July 12, 2024

The untold love story of Amrita Pritam and Sahir Ludhianvi

Reading Time: 5 minutes

Pritam may not have had eternity with Ludhianvi, but decades later, despite forgetfulness curling the edges of their history, their love story remains.


A dirty cup of tea, stubs of cigarettes, anecdotes and memories. These are the remnants of one of Bollywood’s greatest love stories that is all set to be brought to life on screen. It was reported recently that Irrfan has been signed to play Sahir Ludhianvi in a film based on the lyricist’s affair with poet Amrita Pritam. Producer Ashi Dua is tight-lipped about the film, but here’s what really happened between Ludhianvi and Pritam.

In 1944, Sahir Ludhianvi, a poet and budding lyricist would first meet Amrita Pritam at a mushaira (poetry reading) in the village of Preet Nagar, between Lahore and Delhi. He was all intensity and idealism. She was striking, both for her beauty and her gift with words. It began like a worn-out cliché: their eyes met across a dimly lit room. However, the love story that followed was anything but conventional.

The untold love story of Sahir Ludhianvi and Amrita Pritam

Courtesy: ibn live

At the time she met Ludhianvi, Pritam was married to Pritam Singh, to whom she had been betrothed when she was a child. The marriage was not a happy one. Her relationship with Ludhianvi unfurled in the letters they wrote to each other. He was in Lahore, she was in Delhi; between them, they built a bridge of words, confidences and endearments. In her letters, it’s obvious that Pritam fell headlong in love with Ludhianvi. She called him “Mera shayar”, “Mera mehboob”, “Mera khuda” and “Mera devta”.

Akshay Manwani, the author of Sahir: A People’s Poet, believes Pritam was the only woman who could have convinced Ludhianvi to give up his single status. In fact, Ludhianvi had once remarked to his mother after seeing Pritam, “Woh Amrita Pritam thi. Woh aapki bahu ban sakti thi.” (“That’s Amrita Pritam. She could have been your daughter-in-law.”)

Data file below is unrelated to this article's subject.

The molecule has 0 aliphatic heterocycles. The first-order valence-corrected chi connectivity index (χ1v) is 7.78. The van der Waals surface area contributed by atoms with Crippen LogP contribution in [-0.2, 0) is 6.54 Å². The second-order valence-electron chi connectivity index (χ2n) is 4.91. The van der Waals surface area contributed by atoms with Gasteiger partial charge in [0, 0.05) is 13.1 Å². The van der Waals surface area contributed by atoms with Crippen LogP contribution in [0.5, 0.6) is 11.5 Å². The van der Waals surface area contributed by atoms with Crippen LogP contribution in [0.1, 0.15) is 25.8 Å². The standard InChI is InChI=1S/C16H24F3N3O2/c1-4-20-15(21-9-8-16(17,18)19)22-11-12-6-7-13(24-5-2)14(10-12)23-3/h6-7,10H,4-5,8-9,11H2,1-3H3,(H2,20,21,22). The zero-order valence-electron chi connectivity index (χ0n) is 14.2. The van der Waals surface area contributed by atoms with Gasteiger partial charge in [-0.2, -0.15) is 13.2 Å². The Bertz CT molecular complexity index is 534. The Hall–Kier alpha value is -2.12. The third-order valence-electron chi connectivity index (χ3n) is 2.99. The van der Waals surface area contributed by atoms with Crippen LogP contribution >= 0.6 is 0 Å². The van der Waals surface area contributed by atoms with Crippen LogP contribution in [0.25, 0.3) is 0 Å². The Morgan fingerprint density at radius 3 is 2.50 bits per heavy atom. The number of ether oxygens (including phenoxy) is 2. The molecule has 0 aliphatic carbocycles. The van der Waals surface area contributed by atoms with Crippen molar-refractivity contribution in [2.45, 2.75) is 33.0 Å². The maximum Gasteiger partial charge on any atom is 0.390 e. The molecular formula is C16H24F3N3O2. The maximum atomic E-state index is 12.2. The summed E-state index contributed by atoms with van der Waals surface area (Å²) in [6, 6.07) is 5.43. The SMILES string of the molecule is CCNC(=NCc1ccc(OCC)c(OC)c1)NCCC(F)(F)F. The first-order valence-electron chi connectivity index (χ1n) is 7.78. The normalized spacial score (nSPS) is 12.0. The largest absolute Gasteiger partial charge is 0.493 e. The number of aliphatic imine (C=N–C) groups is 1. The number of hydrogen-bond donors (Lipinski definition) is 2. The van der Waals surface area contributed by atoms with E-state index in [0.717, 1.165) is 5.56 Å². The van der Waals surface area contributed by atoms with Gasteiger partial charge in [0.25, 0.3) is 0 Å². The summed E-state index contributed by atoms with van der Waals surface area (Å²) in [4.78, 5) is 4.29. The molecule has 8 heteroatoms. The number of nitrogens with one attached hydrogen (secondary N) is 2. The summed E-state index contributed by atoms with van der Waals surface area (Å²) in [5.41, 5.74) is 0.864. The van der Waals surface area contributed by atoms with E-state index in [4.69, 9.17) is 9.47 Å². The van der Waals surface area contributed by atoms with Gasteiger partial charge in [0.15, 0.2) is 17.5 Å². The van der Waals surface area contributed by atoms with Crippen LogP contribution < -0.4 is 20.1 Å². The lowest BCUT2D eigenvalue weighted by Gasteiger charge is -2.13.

Yet Ludhianvi never committed to her. Theirs was a romance that was conducted through distances that Ludhianvi didn’t seem to want to bridge. They’d write love letters to each other, but the few times they met in secret, there were more silences than words.

In her autobiography, Rasidi Ticket, Pritam writes about how they’d sit in silence and gaze into each other’s eyes while Ludhianvi chain-smoked his cigarettes. After he left, Amrita picked up the stubs left by him and smoked them, pressing her lips upon the invisible imprint of his.

The challenges that faced Pritam and Ludhianvi were many. There was a period when both Ludhianvi and Pritam lived in Lahore, but soon he would move to Mumbai and when Partition happened, Pritam and her husband moved to Delhi. Pritam was prepared to give up her marriage — she’d eventually leave her husband anyway, without needing any encouragement from Ludhianvi — and her stature in Delhi as an intellectual and poet for the chance to be with Ludhianvi. He shimmers across Pritam’s poetry and she makes no secret of her love for him in her autobiography Rasidi Ticket.

He, on the other hand, seemed less sure of himself and the future they may have. The attraction that he felt for her was compelling enough to shimmer across some of beautiful lyrics he penned, which is significant because Ludhianvi was at his poetic best when he embedded social critique and political idealism in his verses. Romance played second fiddle in his oeuvre. Still, Pritam and their unfulfilled love story did inspire him to write “Mehfil Se Uth Jaane Walo” for the film Dooj ka Chand (1964).